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CBD Melbourne: Shorten’s Bintang there, and done that

We hear Shorten did make the time to phone in for the meeting during which Labor frontbenchers hashed out their tactics for the looming fight over tax cuts.

Shorten is due back later this week. His trip to Bali did overlap a separate Morrison family vacation in Fiji.

Meanwhile, others are not wasting any time planning their schedules for the sitting week.

First cab off the rank: Home Affairs Minister Peter Dutton and Assistant Customs Minister Jason Wood, who will spend next Tuesday evening hosting a $1500-a-head event in the Members’ Dining Room at Parliament House.

“This is going to be an exciting first week of the new Scott Morrison Government and this is your opportunity to be involved in that excitement,” the invite reads.


Meanwhile, with Tony Nutt’s job running Morrison’s staffing committee (the so-called “star chamber”) almost done, it appears he’s saved the best for last.

Foreign Minister Marise Payne welcomes Justin Bassi as her chief of staff, fresh from assignment in Morrison’s Office of National Intelligence.

Before heading to the agency headed by director-general Nick Warner, Bassi was Malcolm Turnbull’s national security advisor and previously a cyber security expert in the Attorney-General’s Department under current British High Commissioner George Brandis.

Bassi was known to be close to Brandis, and was one of the key architects for the controversial data retention legislation the government introduced at the time.

It was during that debate that Brandis, then attorney general, quipped Bassi was wearing CIA cufflinks in the Senate “just to feed the paranoia of Senator (Scott) Ludlam over there”.


Man about Sydney and Chifley Square operator Michael Kodari tells us his outfit allows clients to gain access “to not just one, but an entire team of experienced professionals”.

Alas, when it comes to employee relations, Kodari appears to be having a hard time.

Our friends at The Australian Financial Review yesterday reported bodyguard turned chief operating officer Steven Tran was not happy about being removed from the gold-tinted KOSEC Kodari Securities offices, so he sued and won $151,000.

Now Kodari is down one further member of his team of experienced professionals, with the departure of his long-time deputy Laurence Parker-Brown.

Parker-Brown became the senior economist at iQ Group in March. He had previously worked at Kodari’s shop for more than three years, rising to senior vice-president.

Parker-Brown has since scrubbed Kodari Securities from his LinkedIn page, instead advising of his employment at a “corporate financial advisory services firm”.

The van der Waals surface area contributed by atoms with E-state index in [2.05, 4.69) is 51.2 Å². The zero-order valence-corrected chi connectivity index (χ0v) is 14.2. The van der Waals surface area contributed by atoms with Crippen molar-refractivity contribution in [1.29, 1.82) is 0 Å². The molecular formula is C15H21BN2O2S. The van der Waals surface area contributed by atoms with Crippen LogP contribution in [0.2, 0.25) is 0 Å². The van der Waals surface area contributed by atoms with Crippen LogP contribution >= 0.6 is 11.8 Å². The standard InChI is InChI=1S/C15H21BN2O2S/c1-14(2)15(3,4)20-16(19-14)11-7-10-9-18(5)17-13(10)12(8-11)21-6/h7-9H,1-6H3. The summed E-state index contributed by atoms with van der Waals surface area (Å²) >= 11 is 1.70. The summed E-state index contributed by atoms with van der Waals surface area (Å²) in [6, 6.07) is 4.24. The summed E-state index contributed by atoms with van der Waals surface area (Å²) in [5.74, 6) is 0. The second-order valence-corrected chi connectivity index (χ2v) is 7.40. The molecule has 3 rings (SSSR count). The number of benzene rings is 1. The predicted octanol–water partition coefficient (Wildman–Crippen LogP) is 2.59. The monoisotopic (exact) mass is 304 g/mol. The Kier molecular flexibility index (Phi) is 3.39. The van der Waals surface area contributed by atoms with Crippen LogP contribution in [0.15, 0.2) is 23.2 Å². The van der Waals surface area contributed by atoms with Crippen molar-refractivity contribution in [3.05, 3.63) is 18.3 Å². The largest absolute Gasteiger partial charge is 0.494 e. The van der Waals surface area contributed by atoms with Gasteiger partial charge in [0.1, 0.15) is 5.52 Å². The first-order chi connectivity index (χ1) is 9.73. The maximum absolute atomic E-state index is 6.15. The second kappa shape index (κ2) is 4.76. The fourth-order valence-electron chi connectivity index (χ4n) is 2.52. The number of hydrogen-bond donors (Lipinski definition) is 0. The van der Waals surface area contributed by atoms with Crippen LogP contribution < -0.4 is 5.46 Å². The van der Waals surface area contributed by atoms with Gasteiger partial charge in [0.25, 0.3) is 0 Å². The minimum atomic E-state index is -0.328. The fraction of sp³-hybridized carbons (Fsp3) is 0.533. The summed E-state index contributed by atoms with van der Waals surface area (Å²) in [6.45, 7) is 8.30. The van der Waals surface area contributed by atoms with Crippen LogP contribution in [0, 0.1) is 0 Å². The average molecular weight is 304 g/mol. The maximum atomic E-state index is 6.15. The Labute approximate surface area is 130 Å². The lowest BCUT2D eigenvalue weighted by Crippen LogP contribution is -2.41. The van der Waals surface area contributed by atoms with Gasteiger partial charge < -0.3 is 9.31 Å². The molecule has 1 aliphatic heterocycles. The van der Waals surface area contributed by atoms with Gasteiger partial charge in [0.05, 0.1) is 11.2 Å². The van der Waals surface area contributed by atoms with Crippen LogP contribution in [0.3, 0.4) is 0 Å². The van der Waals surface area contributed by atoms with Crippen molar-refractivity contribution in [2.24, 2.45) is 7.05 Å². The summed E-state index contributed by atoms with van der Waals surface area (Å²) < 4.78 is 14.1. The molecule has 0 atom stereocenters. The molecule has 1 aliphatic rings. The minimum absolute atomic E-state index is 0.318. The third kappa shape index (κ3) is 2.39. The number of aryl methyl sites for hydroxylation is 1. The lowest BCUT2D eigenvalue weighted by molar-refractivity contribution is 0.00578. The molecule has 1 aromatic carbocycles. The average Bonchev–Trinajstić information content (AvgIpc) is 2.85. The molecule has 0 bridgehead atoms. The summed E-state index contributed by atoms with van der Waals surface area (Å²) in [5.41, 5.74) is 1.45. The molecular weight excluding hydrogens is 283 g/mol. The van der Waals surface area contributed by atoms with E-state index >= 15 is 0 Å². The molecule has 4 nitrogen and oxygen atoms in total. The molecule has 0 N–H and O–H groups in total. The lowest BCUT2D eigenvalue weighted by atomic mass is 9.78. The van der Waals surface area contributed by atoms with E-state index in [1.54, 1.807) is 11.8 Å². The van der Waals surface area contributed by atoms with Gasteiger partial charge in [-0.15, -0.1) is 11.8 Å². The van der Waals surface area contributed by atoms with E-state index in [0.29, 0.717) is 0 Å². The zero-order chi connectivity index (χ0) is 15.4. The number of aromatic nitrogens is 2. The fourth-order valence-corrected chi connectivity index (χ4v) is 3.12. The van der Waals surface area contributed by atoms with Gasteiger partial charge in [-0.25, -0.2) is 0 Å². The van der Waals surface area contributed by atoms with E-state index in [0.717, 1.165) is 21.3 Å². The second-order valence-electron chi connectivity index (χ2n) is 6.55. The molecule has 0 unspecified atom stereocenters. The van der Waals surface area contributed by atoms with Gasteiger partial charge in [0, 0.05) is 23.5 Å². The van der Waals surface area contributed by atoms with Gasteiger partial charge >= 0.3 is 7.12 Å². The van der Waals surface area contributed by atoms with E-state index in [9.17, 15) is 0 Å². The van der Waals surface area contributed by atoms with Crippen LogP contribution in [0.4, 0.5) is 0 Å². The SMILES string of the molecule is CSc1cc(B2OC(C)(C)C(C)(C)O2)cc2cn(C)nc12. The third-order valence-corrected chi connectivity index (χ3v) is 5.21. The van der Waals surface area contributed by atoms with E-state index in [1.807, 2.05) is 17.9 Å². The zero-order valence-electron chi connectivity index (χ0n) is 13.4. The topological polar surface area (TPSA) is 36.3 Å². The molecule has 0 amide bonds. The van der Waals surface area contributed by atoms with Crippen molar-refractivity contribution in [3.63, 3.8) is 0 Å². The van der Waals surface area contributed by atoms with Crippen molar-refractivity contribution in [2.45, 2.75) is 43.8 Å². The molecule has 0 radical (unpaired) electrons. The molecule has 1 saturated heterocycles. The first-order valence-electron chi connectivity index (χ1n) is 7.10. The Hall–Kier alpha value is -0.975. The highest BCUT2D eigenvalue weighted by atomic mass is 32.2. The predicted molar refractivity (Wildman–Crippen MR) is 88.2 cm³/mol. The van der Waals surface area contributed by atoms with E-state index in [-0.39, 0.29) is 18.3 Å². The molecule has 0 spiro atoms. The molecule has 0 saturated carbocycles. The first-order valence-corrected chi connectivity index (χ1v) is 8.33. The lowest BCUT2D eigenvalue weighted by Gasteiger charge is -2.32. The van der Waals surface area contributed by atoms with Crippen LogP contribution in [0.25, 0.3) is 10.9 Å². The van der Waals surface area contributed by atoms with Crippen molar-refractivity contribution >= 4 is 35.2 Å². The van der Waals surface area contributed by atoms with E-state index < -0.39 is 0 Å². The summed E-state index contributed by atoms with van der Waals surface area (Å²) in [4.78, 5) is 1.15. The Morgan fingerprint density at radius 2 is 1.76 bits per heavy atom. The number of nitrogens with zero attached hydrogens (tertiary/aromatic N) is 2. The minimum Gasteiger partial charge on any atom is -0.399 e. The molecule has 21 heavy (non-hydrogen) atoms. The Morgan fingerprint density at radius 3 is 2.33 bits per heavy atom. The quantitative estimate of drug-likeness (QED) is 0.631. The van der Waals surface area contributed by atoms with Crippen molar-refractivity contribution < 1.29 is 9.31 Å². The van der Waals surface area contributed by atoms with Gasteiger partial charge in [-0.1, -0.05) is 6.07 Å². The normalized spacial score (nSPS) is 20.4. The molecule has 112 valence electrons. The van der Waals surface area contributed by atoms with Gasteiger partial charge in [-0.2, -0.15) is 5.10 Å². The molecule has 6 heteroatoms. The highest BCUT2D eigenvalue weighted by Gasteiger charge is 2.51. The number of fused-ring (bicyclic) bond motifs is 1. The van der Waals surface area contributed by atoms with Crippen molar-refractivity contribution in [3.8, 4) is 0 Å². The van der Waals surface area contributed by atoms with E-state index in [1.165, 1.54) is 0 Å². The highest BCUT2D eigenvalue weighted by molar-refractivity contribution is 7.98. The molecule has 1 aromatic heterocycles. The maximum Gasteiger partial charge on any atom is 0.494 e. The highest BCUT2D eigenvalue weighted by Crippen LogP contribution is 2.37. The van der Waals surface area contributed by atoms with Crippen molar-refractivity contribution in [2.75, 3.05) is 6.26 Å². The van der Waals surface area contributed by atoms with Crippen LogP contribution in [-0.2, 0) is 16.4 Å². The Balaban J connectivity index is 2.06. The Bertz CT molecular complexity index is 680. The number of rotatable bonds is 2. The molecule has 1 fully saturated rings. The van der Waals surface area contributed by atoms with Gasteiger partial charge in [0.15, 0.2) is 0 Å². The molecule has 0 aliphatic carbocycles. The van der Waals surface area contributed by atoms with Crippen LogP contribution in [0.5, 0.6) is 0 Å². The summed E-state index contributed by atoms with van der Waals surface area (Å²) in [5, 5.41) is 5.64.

And as we well know, Kodari is nothing if not forthright.

He tells us Parker-Brown “wanted to move into a position that better suited his skill set”.

“I am not sure why he hasn’t got us on his LinkedIn page, it wasn’t like we asked him to give back the ROLEX that was gifted,” he added.


Times are clearly tough at Treasury Wine Estates.

The Michael Clarke-led booze outfit’s has decided to pursue former Asia boss Peter Dixon in Victoria’s Supreme Court for $1.2 million.

Courts documents reveal the company is chasing Dixon for cash he apparently netted by selling company shares awarded to him as a long-term incentive, about six months before he resigned to take a job with competitor Accolade Wines.

The company alleges that there were several clauses in his contract which outlined situations in which he would be required him to hand over any profits he made by selling company shares.

The writ also includes details of how the executive received a series of written warnings in the lead up to his departure, including allegedly getting sauced at a work bash.

Dixon, who is Accolade’s Regional Managing Director – Asia, was overseas when CBD contacted its South Australian office on Monday afternoon. He did not respond to questions in time for deadline.

A close friend of Dixon’s came out with retort: “It is disappointing that Treasury is playing what is ultimately a commercial fight about dollars this way, suffice to say that its clearly more complex than it looks and its interesting he was promoted various times by Treasury since this all started.”

His departure in March 2018 came just one month after Treasury’s board showed its global chief operating officer Robert Foye the door, amid what the company called an alleged breach of its internal code of conduct.

The details of Foye’s exit still remain a state secret.

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